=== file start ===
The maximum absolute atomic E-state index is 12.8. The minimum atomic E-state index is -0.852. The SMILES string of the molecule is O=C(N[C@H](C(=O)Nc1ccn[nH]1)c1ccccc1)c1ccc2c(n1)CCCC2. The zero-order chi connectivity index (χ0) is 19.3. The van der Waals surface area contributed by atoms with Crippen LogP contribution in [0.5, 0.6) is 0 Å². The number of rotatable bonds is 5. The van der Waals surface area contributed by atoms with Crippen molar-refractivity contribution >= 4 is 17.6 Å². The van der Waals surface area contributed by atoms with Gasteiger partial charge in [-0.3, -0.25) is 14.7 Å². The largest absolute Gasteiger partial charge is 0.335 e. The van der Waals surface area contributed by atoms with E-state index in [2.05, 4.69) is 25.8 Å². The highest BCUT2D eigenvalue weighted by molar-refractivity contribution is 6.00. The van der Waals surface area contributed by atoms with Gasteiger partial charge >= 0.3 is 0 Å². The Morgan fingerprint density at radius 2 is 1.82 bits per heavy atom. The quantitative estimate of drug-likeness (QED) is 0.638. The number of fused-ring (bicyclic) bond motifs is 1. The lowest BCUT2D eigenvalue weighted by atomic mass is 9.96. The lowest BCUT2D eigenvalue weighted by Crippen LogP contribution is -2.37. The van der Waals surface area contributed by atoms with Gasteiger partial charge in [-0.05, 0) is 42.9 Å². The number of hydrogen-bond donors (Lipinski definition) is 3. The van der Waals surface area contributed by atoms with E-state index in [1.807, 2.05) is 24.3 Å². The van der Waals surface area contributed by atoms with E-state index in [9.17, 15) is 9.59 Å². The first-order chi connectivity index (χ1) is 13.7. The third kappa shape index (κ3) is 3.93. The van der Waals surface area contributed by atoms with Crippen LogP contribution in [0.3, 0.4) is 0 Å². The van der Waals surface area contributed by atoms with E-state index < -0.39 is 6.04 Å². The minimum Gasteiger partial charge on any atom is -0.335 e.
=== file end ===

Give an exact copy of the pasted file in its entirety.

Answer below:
The maximum absolute atomic E-state index is 12.8. The minimum atomic E-state index is -0.852. The SMILES string of the molecule is O=C(N[C@H](C(=O)Nc1ccn[nH]1)c1ccccc1)c1ccc2c(n1)CCCC2. The zero-order chi connectivity index (χ0) is 19.3. The van der Waals surface area contributed by atoms with Crippen LogP contribution in [0.5, 0.6) is 0 Å². The number of rotatable bonds is 5. The van der Waals surface area contributed by atoms with Crippen molar-refractivity contribution >= 4 is 17.6 Å². The van der Waals surface area contributed by atoms with Gasteiger partial charge in [-0.3, -0.25) is 14.7 Å². The largest absolute Gasteiger partial charge is 0.335 e. The van der Waals surface area contributed by atoms with E-state index in [2.05, 4.69) is 25.8 Å². The highest BCUT2D eigenvalue weighted by molar-refractivity contribution is 6.00. The van der Waals surface area contributed by atoms with Gasteiger partial charge >= 0.3 is 0 Å². The Morgan fingerprint density at radius 2 is 1.82 bits per heavy atom. The quantitative estimate of drug-likeness (QED) is 0.638. The number of fused-ring (bicyclic) bond motifs is 1. The lowest BCUT2D eigenvalue weighted by atomic mass is 9.96. The lowest BCUT2D eigenvalue weighted by Crippen LogP contribution is -2.37. The van der Waals surface area contributed by atoms with Gasteiger partial charge in [-0.05, 0) is 42.9 Å². The number of hydrogen-bond donors (Lipinski definition) is 3. The van der Waals surface area contributed by atoms with E-state index in [1.807, 2.05) is 24.3 Å². The van der Waals surface area contributed by atoms with E-state index in [9.17, 15) is 9.59 Å². The first-order chi connectivity index (χ1) is 13.7. The third kappa shape index (κ3) is 3.93. The van der Waals surface area contributed by atoms with Crippen LogP contribution in [0.3, 0.4) is 0 Å². The van der Waals surface area contributed by atoms with E-state index < -0.39 is 6.04 Å². The minimum Gasteiger partial charge on any atom is -0.335 e.